On Monday, March 20, A-4177, a bill that would require boards of education, charter school trustees and chief school administrators of private schools to develop a policy for the emergency administration of opioid antidotes to students and staff members was approved by the Assembly Appropriations Committee and referred to the Assembly Education Committee.
The policy would require schools that include grades 9-12, and would permit any other school, to maintain a supply of opioid antidotes and permit emergency administration of an opioid antidote by a school nurse or trained employee. The opioid antidotes must be accessible during regular school hours and during school-sponsored functions that take place in the school or on school grounds adjacent to the school building. A board of education, board of trustees of a charter school, or chief school administrator of a nonpublic school may, at its discretion, make opioid antidotes accessible during school-sponsored functions that take place off school grounds.
The bill directs the New Jersey Department of Education, in consultation with the New Jersey Department of Human Services and appropriate medical experts, to establish guidelines for school districts, charter schools, and nonpublic schools in developing their policies for the administration of opioid antidotes.
The bill’s Senate counterpart, S-2635, was approved by the Senate Education Committee on Jan. 12.
The following bill(s) were heard in committee hearings on Monday 3.20.2017:
Bills Introduced on Immediate Athletic Eligibility, Personnel Matters, Teaching Certificate Requirements Also on March 20, A-4726, which provides immediate eligibility for participation in interscholastic athletics for certain transfer students, was introduced and referred to the Assembly Education Committee.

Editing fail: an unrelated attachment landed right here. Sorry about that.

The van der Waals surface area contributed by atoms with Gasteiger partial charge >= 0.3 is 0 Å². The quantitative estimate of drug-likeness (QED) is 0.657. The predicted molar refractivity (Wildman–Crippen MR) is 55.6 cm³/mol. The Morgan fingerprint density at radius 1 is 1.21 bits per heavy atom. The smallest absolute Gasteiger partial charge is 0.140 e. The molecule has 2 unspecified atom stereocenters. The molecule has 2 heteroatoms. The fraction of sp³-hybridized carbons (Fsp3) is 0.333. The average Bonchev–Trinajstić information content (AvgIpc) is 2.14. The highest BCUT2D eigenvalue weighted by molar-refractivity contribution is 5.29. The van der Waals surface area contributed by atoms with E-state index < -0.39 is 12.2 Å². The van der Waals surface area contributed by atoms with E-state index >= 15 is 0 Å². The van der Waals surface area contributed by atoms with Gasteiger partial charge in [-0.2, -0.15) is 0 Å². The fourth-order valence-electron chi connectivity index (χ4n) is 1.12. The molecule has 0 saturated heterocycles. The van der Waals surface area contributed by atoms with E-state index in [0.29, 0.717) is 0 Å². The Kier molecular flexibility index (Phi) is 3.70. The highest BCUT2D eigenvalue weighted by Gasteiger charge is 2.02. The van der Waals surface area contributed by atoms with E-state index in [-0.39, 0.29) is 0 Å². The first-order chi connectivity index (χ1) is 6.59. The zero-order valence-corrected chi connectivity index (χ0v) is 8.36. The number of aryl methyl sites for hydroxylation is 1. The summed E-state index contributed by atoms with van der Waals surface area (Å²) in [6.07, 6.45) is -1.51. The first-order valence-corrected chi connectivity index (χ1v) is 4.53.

The bill stipulates that the New Jersey State Interscholastic Athletic Association (NJSIAA) must establish a transfer policy that provides that a student who transfers from one secondary school to another is immediately eligible to participate on an interscholastic sports team or squad at the student’s new school if it is the first time that the student is transferring from one secondary school to another. After any subsequent transfer, the student will be immediately eligible if any of the following conditions are met:
- the student did not participate on the sports team or squad at the varsity level at the previous school;
- the student transfers to a New Jersey school immediately following enrollment in a school in another state or country;
- the student transfers to a public school immediately following enrollment in a nonpublic school due to the financial hardship of the student’s parent or guardian that results in the inability to afford the costs associated with enrollment in the nonpublic school;
- the student transfers due to a change in the residence of his parent or guardian as a result of a job relocation of the parent or guardian; or
- the student transfers due to the student’s removal from the school of attendance immediately preceding the transfer.
A-4716, which was introduced and referred to the Assembly Education Committee, would eliminate the requirement that public bodies discuss prospective employee matters in a public meeting when it is requested by the prospective employee.
A-4737 would require, effective Jan. 1, 2019, that candidates for a preschool through grade three teaching certificate, an elementary school endorsement, or a reading specialist endorsement, pass a written test which includes, at a minimum, the following topics: the foundations of teaching reading; the basic rules of phonology, morphology, syntax, and semantics of the English language; the diagnosis of reading difficulties; the development of reading comprehension; and reading assessment. This written test requirement would be in addition to any other requirements established by the State Board of Education for receipt of these endorsements. The bill was introduced on March 20 and referred to the Assembly Education Committee.